1. Most of us are quite ethnocentric until we have been pushed out of our little circle. I have discovered that my way is not always the best way, or at least the only way. Travel can stretch and challenge one’s presuppositions. While every culture has its weaknesses as well as its strengths, a world traveler has the luxury of picking the best from each culture, appreciating it, learning from it, and implementing as much of it as possible and practical.
  2. It is easy to stereotype a whole group of people until you have face-to-face contact with them. For instance, many westerners have a rather diminished and inadequate view of Arabs and Muslims. When my son Tim and I visited the country of Jordan, we were treated with such hospitality that we could never see some things we had previously believed in the same light. Of course, all countries and cultures (including our own) have evil people, but they do not usually represent the majority. Provincial thinking and prejudice will perhaps always be with us to some degree, but it can definitely be lessened by travel.
  3. The international and universal Church of Jesus Christ is alive. We know that God has His people all around the world, and it is exciting to get to meet brothers and sisters from faraway places. Many of these believers reveal a dedication to Christ, even amidst persecution, that can serve as wonderful examples to western Christians. I personally have learned so much from Christians in various places of the world.  For example, Haitians and Mexicans have taught me more than just a little about how to be fervent in worshiping the Lord.
  4. People around the world love to make international friends. If you have moderate social skills, making international friends will come easily. I have friends around the world who have deeply enriched my life. I have learned from them, and they have often helped me in challenging situations. I pray I have been a blessing in return.
  5. I have learned the culture, history, geography, and current events of other places. All of these fascinate me, and travel gives me a wide window into these areas. Admittedly some of these things can be learned through books and the internet, but nothing can substitute for boots on the ground. There is so much I have learned about the Jewish-Palestinian conflict by repeatedly visiting the West Bank. When I read the Bible, I now see in my mind’s eye the context for so many of the stories recorded there because of my trips to Israel, Jordan, Greece, and Turkey.
  6. International food is GOOD! Needless to say, I have eaten LOTS of different food from around the world. I can easily get bored with the sameness of American food, not to mention how unhealthy much of it is. We just don’t use enough different spices and seasonings. Thai, Turkish, and Mexican cuisine blows away most standard American food. This is the gospel truth. I think. Well, maybe not for everyone.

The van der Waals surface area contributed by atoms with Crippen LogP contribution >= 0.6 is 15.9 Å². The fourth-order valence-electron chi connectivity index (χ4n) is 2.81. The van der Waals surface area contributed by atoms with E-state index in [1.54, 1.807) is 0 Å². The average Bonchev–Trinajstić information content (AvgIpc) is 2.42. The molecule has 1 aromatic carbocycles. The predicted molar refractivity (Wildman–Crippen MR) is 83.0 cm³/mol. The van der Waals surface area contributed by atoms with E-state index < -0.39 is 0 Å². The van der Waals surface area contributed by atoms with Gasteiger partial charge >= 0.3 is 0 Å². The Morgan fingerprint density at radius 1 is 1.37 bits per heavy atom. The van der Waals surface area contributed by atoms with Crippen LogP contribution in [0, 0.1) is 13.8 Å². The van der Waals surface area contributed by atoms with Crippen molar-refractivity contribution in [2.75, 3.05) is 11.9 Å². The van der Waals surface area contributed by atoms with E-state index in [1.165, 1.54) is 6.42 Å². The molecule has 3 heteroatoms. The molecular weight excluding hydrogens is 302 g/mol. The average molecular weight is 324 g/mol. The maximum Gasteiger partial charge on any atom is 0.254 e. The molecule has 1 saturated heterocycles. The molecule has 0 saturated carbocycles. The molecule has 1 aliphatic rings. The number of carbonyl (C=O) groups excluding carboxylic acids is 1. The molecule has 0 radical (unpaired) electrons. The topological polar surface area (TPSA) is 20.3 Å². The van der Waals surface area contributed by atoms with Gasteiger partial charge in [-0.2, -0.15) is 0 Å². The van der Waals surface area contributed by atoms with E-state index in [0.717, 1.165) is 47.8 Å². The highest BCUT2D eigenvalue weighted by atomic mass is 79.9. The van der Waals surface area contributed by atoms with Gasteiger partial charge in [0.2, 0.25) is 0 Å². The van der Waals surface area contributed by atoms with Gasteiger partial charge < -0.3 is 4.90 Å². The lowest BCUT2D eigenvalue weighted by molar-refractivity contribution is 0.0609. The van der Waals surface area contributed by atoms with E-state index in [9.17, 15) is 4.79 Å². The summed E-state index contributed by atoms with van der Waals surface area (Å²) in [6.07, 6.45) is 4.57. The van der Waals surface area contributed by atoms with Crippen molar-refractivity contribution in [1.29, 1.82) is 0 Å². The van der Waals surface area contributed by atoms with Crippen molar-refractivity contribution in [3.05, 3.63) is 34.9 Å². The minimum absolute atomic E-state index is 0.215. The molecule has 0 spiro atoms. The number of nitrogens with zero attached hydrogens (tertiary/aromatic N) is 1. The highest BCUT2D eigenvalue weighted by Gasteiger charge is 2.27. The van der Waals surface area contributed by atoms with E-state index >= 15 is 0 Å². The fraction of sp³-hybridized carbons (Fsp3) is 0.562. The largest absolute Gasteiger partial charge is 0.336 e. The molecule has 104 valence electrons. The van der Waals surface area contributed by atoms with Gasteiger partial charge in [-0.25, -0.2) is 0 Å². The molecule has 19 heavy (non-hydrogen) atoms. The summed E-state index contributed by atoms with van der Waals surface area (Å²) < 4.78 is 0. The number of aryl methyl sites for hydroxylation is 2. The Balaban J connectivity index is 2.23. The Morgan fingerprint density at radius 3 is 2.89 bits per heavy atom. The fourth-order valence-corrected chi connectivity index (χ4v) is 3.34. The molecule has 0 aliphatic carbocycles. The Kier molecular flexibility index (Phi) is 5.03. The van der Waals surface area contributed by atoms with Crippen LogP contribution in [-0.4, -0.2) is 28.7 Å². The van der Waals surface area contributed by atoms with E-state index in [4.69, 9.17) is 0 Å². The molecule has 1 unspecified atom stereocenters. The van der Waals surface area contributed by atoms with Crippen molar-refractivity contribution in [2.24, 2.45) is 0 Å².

7. Travel gives lots of opportunities to be a witness for Christ. If you look and behave like a Christian, you will inevitably have opportunities to share your faith. Most Christian travelers will find this happens too many times to count. And it could even be in the most “unusual circumstances.” While in the Bahamas as a young man, I was approached by a drug peddler. Instead of buying his drugs, I explained that I had something much better. At first, he thought I was speaking about a better drug than he was offering. I explained that Jesus Christ was so much better than living a life dependent on mind-bending substances. He actually agreed with me.

None of us know how long we will live, but with what time I have left, I want to continue to travel domestically and internationally, as God makes that possible. I can think of dozens of places I still want to go and of many things, I still want to learn. I want to help fulfill the prophet Daniel’s prediction that in the last days, “many shall run to and fro, and knowledge shall increase” (Daniel 12:4).

And as I do, I pray that God will make me a light in this dark and fallen world. Jesus said, “You are the light of the world,” so I would like to think I have to travel it if I am going to be a light to it.

Dr. Dan Glick

Dr. Dan Glick

I have served as a college professor for over 25 years, teaching Old and New Testament history, and have traveled overseas more than 45 times, leading many college students and adults to inspiring places.

After making several personal trips to Israel, I realized the profound influence a biblical and historical tour can have in the life of a Christian and founded Tribe of Dan Tours to make trips affordable, enjoyable, and faith-building. I view my tours as pilgrimages that are intended to deepen one’s walk with God and to enrich one’s knowledge of the Bible.

Because I provide travelers with 12 weeks of study materials prior to departure (students can even earn college credit), as well as guidance in pre-trip planning, the benefits of your trip will be maximized.

I am looking forward to guiding you on the pilgrimage of a lifetime!

What are you waiting for?